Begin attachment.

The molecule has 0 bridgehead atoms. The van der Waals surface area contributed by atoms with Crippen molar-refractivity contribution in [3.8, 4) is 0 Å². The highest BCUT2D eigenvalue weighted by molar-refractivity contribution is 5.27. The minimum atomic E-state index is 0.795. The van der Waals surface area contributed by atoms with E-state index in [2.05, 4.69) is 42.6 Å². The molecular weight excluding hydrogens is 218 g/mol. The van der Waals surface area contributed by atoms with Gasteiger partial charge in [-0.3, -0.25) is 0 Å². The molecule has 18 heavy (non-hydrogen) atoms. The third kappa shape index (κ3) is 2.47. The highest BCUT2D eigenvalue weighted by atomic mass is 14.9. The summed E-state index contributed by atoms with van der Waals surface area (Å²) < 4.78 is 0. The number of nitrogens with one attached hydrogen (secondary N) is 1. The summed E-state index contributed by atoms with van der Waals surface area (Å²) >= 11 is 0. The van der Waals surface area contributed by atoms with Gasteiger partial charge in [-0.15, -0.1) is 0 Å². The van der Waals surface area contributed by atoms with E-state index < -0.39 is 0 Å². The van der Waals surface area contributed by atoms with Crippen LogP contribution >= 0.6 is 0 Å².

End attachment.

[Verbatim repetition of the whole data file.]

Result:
The molecule has 0 bridgehead atoms. The van der Waals surface area contributed by atoms with Crippen molar-refractivity contribution in [3.8, 4) is 0 Å². The highest BCUT2D eigenvalue weighted by molar-refractivity contribution is 5.27. The minimum atomic E-state index is 0.795. The van der Waals surface area contributed by atoms with E-state index in [2.05, 4.69) is 42.6 Å². The molecular weight excluding hydrogens is 218 g/mol. The van der Waals surface area contributed by atoms with Gasteiger partial charge in [-0.3, -0.25) is 0 Å². The molecule has 18 heavy (non-hydrogen) atoms. The third kappa shape index (κ3) is 2.47. The highest BCUT2D eigenvalue weighted by atomic mass is 14.9. The summed E-state index contributed by atoms with van der Waals surface area (Å²) < 4.78 is 0. The number of nitrogens with one attached hydrogen (secondary N) is 1. The summed E-state index contributed by atoms with van der Waals surface area (Å²) >= 11 is 0. The van der Waals surface area contributed by atoms with Gasteiger partial charge in [-0.15, -0.1) is 0 Å². The van der Waals surface area contributed by atoms with E-state index < -0.39 is 0 Å². The van der Waals surface area contributed by atoms with Crippen LogP contribution >= 0.6 is 0 Å².